This page will be updated shortly to reflect the new curriculum.
The primary purpose of sub-specialty training in stroke medicine is to promote the development of physicians with the knowledge, skills and attitudes to function as an expert consultant resource within specialist stroke services. The detailed role of a stroke physician will vary depending on the type of service within which they are practising. The training programme recognises this, but expects all stroke specialists to have core knowledge and skills in all areas of diagnosis, investigation and treatment relevant to the care of stroke patients. Stroke physicians require skills in service development, team working, teaching, critical appraisal and service evaluation. They should be familiar with stroke research methods and keep up to date with relevant research findings.
The programme is open to all trainees holding MRCP(UK) and an NTN in one of the following medical specialty:
- Acute Internal Medicine
- Clinical Pharmacology and Therapeutics
- General Internal Medicine
- Geriatric Medicine
- Rehabilitation Medicine
Entry into stroke medicine training is possible following successful completion of both a foundation programme and a core training programme. There are two core training programmes for stroke medicine training:
- Core Medical Training (CMT)
- Acute Care Common Stem - Acute Medicine (ACCS-AM)
Guidance to trainees undertaking stroke medicine with a parent specialty
It is recommended that trainees who are interested in stroke medicine accreditation should discuss this with a stroke medicine training programme director as soon as possible. The training programme director for the trainee's parent specialty will also be able to offer advice. This will ensure that the stroke medicine competencies acquired in the parent specialty during the ‘basic year' of stroke medicine training will be reviewed at an appropriate parent specialty ARCP.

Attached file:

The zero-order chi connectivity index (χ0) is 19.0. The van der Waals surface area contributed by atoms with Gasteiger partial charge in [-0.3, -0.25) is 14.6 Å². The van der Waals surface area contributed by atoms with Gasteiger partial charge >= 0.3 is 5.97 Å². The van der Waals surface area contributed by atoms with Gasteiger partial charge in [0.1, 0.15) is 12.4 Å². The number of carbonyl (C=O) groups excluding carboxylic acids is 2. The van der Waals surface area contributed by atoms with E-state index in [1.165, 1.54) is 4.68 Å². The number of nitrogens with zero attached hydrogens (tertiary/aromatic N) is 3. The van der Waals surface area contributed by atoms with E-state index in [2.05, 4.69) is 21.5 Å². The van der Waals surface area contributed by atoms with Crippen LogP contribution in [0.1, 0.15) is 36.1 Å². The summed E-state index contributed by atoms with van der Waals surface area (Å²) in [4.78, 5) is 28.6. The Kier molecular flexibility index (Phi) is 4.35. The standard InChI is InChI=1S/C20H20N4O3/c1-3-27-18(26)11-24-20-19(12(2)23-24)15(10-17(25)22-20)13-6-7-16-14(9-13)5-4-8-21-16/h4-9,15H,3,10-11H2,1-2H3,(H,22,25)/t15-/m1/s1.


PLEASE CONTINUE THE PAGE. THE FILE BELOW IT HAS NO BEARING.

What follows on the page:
The curriculum for each specialty defines the process of training and the competencies needed for the award of a certificate of completion of training (CCT). The curriculum includes the assessment system for measuring trainees’ progress comprising workplace based assessment and knowledge based assessment.
A new curriculum for Stroke Medicine was implemented in 2022 and can be found below.
The previous version of the curriculum can be found below.
Previous versions of the curriculum are no longer available online but copies can be requested from email@example.com.
The ARCP decision aid for each specialty defines the targets that have to be achieved for a satisfactory ARCP outcome at the end of each training year. The ARCP decision aid for stroke medicine has been updated for August 2015 and replaces all previous versions.
OOPR and CCT guidance for those trainees undertaking a higher research degree related to stroke medicine (June 2015)
This guidance is for trainees undertaking a stroke-related higher research degree during a period of OOP-R and where there is additional participation in regular clinical training relevant to stroke medicine, and its contribution to sub-specialty accreditation and the stroke medicine CCT. Clinical training recognised during OOP-R can only contribute towards stroke medicine or the trainee’s parent specialty and cannot be ‘double counted’ to both.
- The clinical training component should be undertaken in posts and programmes already recognised and approved for stroke medicine sub-specialty training.
- The clinical training component of Stroke Medicine should be prospectively recorded in the trainee’s ePortfolio in the same way as a trainee undertaking an advanced training year - see the stroke medicine curriculum and ARCP Decision Aid..
- A maximum of 3 months may contribute to the award of a CCT based upon whole time equivalents (WTE); an additional 9 months may contribute to the parent specialty CCT after consultation with the relevant SAC/ TPD.
- Please also refer to the Gold Guide (sixth edition) 6.86 with regard to OOP-r and retaining clinical elements.
Pilot DOPS: Thrombolysis (Neurology & Stroke Medicine) August 2015
A DOPS form has been developed to allow assessment of a single encounter of a trainee’s ability to undertake intravenuous thrombolysis and will be piloted with trainees in stroke medicine and neurology from August 2015 for a period of 12 months. Please see the document below for further information and guidance (updated March 2016).
A Logbook for cerebral reperfusion including thrombolysis is available for trainees in the pilot and should be uploaded to the personal library in the ePortfolio.